Pharmacologic activation of the human coronary microcirculation in vitro: endothelium-dependent dilation and differential responses to acetylcholine.
OBJECTIVES: In vivo studies of the human coronary resistance circulation cannot control for indirect effects of myocardial metabolism, compression, and neurohumoral influences. This study directly examined the vasodilator responses of the human coronary microcirculation to both receptor-dependent and -independent agonists. METHODS: Atrial arterioles were dissected from human right atrial appendage (103 +/- 2 microns diameter, n = 185 vessels from 145 patients) obtained at the time of cardiopulmonary bypass and left ventricular vessels from explanted human hearts (148 +/- 10 microns diameter, n = 57 vessels from 18 patients). After dissection, vessels were mounted onto pipettes in Kreb's buffer under conditions of zero flow and at a constant distending pressure of 60 mmHg. Drugs were applied extraluminally and steady state changes in diameter measured with videomicroscopy. RESULTS: After contraction by endothelin or spontaneous tone, increasing concentrations of adenosine diphosphate (ADP) produced a similar dose-dependent dilation in vessels from atria (maximum 89 +/- 4%, n = 76) and ventricles (maximum 74 +/- 9%, n = 10). The dilation to ADP was abolished by mechanical removal of the endothelium. Similar dilator responses were found to bradykinin, substance P, arachidonic acid, and the calcium ionophore A23187 in both atria and ventricle. In contrast, acetylcholine (ACh) constricted all atrial vessels (-58 +/- 3%, n = 63) regardless of patient age or underlying disease. This constriction was attenuated by denudation, but not affected by inhibition of nitric oxide synthase or cyclo-oxygenase. Microvessels isolated from human ventricle exhibited a heterogeneous response to ACh with dilation being the predominant response. CONCLUSIONS: We conclude that isolated human coronary arterioles demonstrate endothelium-dependent dilation. However, the response to acetylcholine is unique with vasoconstriction in atrial vessels and dilation in ventricular arterioles.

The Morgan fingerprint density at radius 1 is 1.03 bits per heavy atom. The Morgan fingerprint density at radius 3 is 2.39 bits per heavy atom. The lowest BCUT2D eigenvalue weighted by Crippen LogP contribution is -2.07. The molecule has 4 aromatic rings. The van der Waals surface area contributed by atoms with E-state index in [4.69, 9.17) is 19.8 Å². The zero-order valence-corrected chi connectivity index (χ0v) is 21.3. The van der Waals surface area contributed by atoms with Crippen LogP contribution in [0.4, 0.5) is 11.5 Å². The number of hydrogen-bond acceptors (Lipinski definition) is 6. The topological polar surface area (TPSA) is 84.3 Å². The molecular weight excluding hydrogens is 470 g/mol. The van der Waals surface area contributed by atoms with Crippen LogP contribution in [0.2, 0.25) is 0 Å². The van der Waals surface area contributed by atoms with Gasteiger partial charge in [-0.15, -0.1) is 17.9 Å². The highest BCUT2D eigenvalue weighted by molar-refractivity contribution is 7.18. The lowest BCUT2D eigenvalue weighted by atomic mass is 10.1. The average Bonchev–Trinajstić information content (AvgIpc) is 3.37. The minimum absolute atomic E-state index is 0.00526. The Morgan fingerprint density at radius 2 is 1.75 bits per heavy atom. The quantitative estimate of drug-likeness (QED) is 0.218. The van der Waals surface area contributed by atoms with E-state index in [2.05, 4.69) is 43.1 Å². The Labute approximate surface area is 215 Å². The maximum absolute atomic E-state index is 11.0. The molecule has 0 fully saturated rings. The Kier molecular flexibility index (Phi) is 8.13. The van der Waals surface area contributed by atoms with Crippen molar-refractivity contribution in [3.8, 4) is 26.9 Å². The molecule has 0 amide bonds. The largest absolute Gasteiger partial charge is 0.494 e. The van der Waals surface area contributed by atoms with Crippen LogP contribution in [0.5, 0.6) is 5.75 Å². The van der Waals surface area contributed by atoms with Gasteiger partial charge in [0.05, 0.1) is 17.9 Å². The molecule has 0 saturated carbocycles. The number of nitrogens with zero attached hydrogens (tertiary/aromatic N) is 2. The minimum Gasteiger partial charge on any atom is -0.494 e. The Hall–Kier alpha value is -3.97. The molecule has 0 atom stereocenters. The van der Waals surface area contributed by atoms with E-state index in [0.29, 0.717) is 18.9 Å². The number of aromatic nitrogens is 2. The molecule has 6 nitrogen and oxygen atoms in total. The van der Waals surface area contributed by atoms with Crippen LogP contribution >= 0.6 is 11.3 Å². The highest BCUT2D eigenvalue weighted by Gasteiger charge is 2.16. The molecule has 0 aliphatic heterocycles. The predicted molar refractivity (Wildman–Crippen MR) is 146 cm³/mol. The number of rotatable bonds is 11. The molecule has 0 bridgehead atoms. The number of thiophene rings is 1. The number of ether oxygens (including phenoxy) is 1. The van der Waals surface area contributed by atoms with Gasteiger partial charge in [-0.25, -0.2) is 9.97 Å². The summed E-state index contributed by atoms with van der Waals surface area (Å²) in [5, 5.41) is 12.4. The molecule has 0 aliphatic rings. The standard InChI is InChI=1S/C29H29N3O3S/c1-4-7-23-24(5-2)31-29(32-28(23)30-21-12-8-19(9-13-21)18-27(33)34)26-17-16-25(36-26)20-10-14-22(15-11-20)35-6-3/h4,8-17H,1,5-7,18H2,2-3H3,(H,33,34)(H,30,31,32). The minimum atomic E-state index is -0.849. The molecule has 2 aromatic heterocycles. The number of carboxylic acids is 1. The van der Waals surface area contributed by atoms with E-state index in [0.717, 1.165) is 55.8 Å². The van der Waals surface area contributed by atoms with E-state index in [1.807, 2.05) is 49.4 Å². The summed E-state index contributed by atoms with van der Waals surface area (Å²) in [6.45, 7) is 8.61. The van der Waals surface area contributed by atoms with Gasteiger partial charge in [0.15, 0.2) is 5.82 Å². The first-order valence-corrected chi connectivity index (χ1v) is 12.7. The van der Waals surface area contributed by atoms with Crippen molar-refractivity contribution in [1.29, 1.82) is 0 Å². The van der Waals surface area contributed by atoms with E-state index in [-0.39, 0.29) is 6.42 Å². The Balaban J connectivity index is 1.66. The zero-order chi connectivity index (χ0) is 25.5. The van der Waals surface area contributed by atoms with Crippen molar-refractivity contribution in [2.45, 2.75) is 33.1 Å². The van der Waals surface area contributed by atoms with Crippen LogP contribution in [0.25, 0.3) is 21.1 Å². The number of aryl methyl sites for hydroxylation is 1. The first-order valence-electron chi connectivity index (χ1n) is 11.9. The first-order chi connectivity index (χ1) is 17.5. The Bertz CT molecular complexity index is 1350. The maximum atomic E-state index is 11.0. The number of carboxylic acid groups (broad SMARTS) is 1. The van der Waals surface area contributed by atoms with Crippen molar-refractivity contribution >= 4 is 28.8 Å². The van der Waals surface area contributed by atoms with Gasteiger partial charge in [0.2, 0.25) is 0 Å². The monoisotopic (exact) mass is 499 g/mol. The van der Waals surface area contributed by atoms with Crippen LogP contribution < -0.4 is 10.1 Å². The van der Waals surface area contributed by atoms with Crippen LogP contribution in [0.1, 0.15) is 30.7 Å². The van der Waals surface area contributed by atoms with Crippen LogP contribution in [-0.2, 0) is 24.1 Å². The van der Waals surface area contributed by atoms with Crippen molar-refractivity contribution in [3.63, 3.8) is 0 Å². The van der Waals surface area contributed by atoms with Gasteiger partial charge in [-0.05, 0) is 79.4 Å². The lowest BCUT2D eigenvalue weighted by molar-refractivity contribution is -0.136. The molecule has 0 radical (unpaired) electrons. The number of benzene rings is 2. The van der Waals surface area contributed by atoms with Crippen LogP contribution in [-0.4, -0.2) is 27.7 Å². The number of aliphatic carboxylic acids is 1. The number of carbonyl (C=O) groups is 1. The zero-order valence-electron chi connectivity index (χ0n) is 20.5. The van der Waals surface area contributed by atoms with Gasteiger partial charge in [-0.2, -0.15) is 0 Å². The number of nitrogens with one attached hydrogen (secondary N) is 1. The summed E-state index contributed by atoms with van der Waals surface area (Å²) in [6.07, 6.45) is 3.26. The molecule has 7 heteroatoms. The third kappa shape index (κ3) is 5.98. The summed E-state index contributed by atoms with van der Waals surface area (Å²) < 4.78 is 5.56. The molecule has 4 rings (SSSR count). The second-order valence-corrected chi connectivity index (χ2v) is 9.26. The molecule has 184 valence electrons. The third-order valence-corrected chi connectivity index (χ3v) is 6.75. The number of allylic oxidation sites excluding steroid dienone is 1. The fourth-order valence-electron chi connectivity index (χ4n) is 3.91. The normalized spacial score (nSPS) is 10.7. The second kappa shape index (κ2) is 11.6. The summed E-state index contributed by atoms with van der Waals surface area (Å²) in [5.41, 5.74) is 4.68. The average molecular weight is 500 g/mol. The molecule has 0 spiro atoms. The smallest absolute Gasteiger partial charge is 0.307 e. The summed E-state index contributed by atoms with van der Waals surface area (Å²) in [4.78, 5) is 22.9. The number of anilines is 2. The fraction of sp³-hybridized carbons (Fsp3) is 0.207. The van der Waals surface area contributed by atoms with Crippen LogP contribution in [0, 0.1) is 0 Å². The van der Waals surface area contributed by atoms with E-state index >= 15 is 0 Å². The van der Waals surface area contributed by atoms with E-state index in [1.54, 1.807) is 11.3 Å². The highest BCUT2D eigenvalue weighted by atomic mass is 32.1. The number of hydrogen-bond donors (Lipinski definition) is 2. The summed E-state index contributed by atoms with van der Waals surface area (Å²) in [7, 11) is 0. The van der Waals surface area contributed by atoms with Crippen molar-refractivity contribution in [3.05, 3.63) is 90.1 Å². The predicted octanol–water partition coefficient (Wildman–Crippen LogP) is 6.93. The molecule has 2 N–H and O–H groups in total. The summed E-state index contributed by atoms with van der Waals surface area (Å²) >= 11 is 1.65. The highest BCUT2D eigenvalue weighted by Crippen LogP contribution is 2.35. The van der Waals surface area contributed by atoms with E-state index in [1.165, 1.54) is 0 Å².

Miller, FJ; Dellsperger, KC; Gutterman, DD
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